Casino Poker for Beginners: All In, Call, and Kill Buttons (& More)
In this mini-series, I’ve been discussing all of the different kinds of buttons that you might encounter at casino poker tables. There’s much more to explain, so let’s get right to it.
KILL / HALF KILL
“Kill” is one of those words that has a specific and non-obvious meaning in poker that seems completely divorced from its more familiar use outside of the game. In poker, a “kill pot” means a hand in which the stakes of the game are doubled from their usual amount. For example, the bets in a $2/$4 fixed-limit Omaha hi/lo game suddenly become $4 and $8 when the “kill” is on, though usually the blinds remain the same.
Additionally, the player who triggered the situation is required to seed the pot with some amount, usually double the regular big blind. A “half kill” means that the stakes are raised by 50% — in the example given, to $3/$6. You will never find both a full kill and a half kill being employed in the same game; it’s one or the other, or neither, never both.
What causes a kill or half kill to go into effect? The most common triggers are (1) a player winning two pots in a row, or (2) a player winning a pot over a certain threshold amount. Again, these will never both be possibilities in one game.
The other side of a “kill” button will usually say either “no kill” or “leg up.” “Leg up” is the term for a player who has just won a pot; it means that if he wins the next hand, too, he will be required to “kill” the pot after that with that extra double blind. If that happens, the dealer will flip the button so that the “kill” (or “half kill”) side is up.
If the casino is using the pot-size trigger, the dealer will usually keep the “kill” button either in his tray until a player wins a qualifying pot, or will keep it near him with the “no kill” side up until the kill is in effect.
I realize that this all sounds complicated just reading about it, if you have not encountered this kind of game before. After doing it a time or two, though, you’ll find that it all makes perfect sense and you’ll wonder how you could ever have been confused about it.
ALL IN / CALL
I lived and played poker in Vegas for a couple of years before I first saw “All In” and “Call” buttons. They are a fairly new development, and they seem to be getting more widely adopted, in both cash games and tournaments.
There is no mystery to these buttons. The dealer places the “All In” button on the table in front of a player who has either moved all of his chips forward, or has made a verbal declaration that he is “all in.” If another player calls that bet, he will get the “call” button.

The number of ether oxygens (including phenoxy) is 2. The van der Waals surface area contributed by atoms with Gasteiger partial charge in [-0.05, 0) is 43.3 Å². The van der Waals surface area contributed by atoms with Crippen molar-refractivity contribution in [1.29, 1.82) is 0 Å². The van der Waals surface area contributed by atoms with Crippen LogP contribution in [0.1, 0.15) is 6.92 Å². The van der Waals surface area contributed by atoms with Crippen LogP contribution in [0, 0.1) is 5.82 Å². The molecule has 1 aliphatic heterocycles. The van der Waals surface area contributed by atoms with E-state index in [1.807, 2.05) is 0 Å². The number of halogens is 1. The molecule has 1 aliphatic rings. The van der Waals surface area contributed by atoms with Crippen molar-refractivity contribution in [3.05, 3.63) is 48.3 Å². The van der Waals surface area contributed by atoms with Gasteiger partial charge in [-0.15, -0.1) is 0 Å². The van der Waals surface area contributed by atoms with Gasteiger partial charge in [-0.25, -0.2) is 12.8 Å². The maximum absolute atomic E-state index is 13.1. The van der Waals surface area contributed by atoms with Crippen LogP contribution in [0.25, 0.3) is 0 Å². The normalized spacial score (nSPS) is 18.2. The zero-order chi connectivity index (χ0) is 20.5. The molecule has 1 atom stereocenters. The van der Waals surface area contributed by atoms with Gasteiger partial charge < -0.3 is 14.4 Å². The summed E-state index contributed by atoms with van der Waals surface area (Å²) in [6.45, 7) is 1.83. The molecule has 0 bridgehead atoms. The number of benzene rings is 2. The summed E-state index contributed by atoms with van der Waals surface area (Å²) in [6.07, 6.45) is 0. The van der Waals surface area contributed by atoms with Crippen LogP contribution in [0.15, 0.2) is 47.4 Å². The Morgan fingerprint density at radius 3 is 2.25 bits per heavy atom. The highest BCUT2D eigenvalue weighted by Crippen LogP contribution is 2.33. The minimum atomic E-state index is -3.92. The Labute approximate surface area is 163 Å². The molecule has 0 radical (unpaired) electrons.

The purpose of these is simply to add a visual cue to these important actions, lest any player miss them from inattention, excessive ambient noise in the poker room, etc. It is hoped that placing these markers on the table will reduce the number of times that an argument breaks out along the lines of, “I didn’t hear him say he was all in! I wouldn’t have called if I had known that!”
Use of the “overs” button is sufficiently rare that you’ll probably have to go out of your way to find it. In six years of regular play in Las Vegas, I only saw them being used in two casinos.
The basic idea is that these buttons turn a limit game into a no-limit game under certain conditions. Each player can choose to either have or not have an “overs” button. If at any point in the hand, the only players left contesting the pot all have an “overs” button, then the betting changes to no-limit.
Personally, I don’t like playing this way. I want my game to be either limit or no-limit. I don’t mind if it changes between hands, as in a mixed game, but I don’t want the structure of the betting to change in the middle of a hand. But some people find it to be great fun to suddenly have a pot become turbo-charged.
THIRD MAN WALKING
Fortunately, the “Third Man Walking” button has nothing to do with a depressing Sean Penn movie. Rather, some casinos have what they call a “third man walking” rule, and this button signals that the rule is in effect.
The rule is intended to prevent a cascade or domino effect of players taking breaks. Some players severely dislike playing with several empty spots at the table. Such players will either take a break or just refuse to participate if three or more other players are simultaneously absent. Of course, each such refusenik reduces the size of the game and is liable to trigger others to sit out, too. In this manner, three people gone can cause what had been a lively game to grind to an immediate halt.
To combat this, the “third man walking” rule says that a maximum of two players can be absent from the game at once. If a third person — it can be man or woman, of course (don’t blame me for the sexist name, I didn’t make it up!) — decides to also take a break, the player can only be gone until the big blind is due. If the player has not returned by then, the chips are picked up and the seat is given away to whomever is next on the waiting list. That way, even if a game has three people missing, it isn’t for more than one round of play.
The “third man walking” button, then, is put in front of the seat of a player who steps away from the game when two other players are already absent. It serves both as a warning that the rule is in effect, and a promise to the remaining players that they won’t be three people short for very long. Only a minority of casinos have this rule, so most likely you won’t run into the situation, but it’s best to be aware of it just in case.
All right, that puts us about three-fourths of the way through the catalog of poker-table buttons. Next week we’ll get the subject all buttoned up.
Thanks to Dominick Muzio at the TI poker room and to Kristi Smith of the Mirage poker room (both in Las Vegas) for the photographs. Robert Woolley lives in Asheville, NC. He spent several years in Las Vegas and chronicled his life in poker on the “Poker Grump” blog.